State education board’s vote means school mask mandates
PROVIDENCE, R.I. (AP) — Rhode Island’s education council has voted to reject any district’s back-to-school plans that don’t include mask mandates, essentially requiring face coverings for all K-12 students this fall, despite being told by a state Education Department lawyer that it did not have the authority to do so.
After the Rhode Island Council on Elementary and Secondary Education made its unanimous decision during a meeting Tuesday night, Education Commissioner Angélica Infante-Green said she will follow the directive, WPRI-TV reported.
“They’re my bosses; yes, I have to follow the council’s direction,” she said. “Basically, what was said tonight is we will take our chances with any lawsuits that may happen.”
The decision comes as the delta variant is being blamed on another wave of coronavirus cases across the state.
Department of Education lawyer Anthony Cottone told the council before the vote that it does not have the authority to mandate masks in school districts statewide. Only the legislature by statute or the governor through executive order can do so, he said.
Democratic Gov. Dan McKee has recommended masks for schoolchildren but has resisted issuing a mask mandate, saying the issue should be left up to school districts. Many districts have already issued mask requirements.
A Department of Education spokesperson said of the school districts that have filed fall safety plans with the department, 80% have a universal masking policy.
“The administration continues to believe that the best way to get all districts to mask up and enforce those policies is to work directly with them to address concerns and support them in preparing the safest environment possible for our kids,” McKee spokesperson Matt Sheaff told the station after the council’s vote.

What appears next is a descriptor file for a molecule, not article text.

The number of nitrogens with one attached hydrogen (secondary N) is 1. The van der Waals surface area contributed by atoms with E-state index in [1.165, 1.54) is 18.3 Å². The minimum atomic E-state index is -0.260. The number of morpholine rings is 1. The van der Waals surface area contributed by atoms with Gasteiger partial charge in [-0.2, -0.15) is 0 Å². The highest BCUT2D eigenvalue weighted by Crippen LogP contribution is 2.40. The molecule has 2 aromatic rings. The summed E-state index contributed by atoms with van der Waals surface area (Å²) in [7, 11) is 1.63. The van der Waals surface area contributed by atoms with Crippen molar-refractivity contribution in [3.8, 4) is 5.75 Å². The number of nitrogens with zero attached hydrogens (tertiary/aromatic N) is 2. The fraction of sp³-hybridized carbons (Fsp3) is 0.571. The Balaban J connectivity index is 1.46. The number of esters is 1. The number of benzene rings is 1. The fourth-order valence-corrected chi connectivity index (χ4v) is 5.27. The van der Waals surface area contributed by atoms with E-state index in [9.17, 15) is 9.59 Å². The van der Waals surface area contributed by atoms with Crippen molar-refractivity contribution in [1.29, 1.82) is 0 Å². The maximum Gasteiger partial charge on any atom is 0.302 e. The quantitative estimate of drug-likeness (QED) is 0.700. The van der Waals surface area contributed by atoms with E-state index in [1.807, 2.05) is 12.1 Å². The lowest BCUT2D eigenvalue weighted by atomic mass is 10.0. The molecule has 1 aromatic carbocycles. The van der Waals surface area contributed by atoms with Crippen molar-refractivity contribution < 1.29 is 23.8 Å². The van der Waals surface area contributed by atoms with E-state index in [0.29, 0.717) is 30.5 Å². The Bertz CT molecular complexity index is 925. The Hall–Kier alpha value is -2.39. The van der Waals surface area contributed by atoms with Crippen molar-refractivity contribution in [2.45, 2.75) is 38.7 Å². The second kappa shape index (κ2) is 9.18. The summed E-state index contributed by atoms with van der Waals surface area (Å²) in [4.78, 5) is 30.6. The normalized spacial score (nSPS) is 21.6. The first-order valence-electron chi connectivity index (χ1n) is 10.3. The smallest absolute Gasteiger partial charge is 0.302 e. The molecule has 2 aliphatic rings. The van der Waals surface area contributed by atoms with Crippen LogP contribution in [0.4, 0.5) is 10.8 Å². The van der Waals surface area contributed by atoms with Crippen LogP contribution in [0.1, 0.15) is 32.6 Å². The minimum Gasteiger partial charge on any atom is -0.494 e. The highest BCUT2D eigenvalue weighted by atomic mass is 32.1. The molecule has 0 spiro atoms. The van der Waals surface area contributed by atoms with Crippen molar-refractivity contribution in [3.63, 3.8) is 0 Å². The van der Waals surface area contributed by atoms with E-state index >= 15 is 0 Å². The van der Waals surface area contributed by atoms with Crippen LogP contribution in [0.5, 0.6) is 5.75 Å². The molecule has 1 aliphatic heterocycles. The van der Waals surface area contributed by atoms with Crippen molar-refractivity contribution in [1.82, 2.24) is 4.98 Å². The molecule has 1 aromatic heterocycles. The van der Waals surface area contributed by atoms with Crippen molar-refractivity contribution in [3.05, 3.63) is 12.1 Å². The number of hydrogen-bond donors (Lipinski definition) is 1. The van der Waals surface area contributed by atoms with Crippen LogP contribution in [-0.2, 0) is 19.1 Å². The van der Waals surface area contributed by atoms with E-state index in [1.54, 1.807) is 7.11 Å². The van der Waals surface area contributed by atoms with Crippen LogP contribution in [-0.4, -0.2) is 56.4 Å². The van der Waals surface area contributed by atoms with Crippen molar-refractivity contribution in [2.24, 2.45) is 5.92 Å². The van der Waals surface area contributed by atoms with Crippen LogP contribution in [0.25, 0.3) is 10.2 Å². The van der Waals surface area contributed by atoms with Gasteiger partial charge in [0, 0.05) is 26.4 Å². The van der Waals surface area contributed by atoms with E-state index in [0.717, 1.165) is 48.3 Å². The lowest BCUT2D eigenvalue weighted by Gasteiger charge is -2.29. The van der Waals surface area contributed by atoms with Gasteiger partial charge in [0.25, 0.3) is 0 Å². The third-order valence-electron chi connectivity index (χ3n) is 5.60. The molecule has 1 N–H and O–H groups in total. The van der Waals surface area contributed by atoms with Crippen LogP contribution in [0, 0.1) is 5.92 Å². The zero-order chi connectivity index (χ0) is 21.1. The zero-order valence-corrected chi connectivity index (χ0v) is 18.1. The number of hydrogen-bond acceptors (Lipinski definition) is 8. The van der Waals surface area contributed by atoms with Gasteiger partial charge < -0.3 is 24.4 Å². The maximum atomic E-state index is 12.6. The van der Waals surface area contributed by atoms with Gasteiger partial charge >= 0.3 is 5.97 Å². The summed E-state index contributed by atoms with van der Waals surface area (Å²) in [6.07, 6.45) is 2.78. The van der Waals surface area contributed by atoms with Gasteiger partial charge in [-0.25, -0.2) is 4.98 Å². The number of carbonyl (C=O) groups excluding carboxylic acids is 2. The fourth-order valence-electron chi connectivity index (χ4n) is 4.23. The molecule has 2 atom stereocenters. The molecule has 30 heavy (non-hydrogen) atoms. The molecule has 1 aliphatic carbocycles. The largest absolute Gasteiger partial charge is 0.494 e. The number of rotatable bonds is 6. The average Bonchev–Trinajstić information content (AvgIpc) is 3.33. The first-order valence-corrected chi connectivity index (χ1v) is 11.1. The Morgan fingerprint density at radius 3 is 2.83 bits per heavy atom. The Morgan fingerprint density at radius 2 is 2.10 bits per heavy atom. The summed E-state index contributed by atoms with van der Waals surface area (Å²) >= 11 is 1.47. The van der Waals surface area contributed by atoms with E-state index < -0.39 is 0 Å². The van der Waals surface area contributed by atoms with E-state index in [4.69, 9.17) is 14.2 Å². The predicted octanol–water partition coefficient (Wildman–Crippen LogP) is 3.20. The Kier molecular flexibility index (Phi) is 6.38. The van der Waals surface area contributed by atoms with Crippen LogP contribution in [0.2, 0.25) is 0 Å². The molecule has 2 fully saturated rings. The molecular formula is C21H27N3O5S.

State Rep. Brian Newberry, R-North Smithfield, called the council’s decision “an outrage” in a tweet after the vote.
Another 38 nonprofits across Rhode Island have benefitted from the state’s vaccine incentive program, Gov. Dan McKee said Wednesday.
The RI Gives Vax Challenge, launched early last month, awards $10,000 grants to nonprofits that have been on the front lines of the pandemic response for every 5,000 people in the state who get a first dose of a vaccine.
More than 25,000 people in the state have received at least one dose since the program started and more than 81% of adult Rhode Islanders are now at least partially vaccinated, the governor said in a statement.
“Right now we know that every shot counts, especially when it comes to protecting ourselves against the delta variant and getting students safely back in the classroom,” McKee said.
The 38 nonprofits to benefit from the final two rounds of grants include the Boys & Girls Club of East Providence. During the pandemic, the club distributed food to children and their families, and provided free virtual and in-person tutoring.
“COVID-19 had a profound impact on the youth and families that we serve. In the early days of the crisis, our members were displaced from school, faced food insecurity due to parental job loss and struggled with the mental health issues resulting from isolation,” Executive Director Erin Gilliatt said.
The $750,000 program was funded by $500,000 from the state and $250,000 from the Rhode Island Foundation.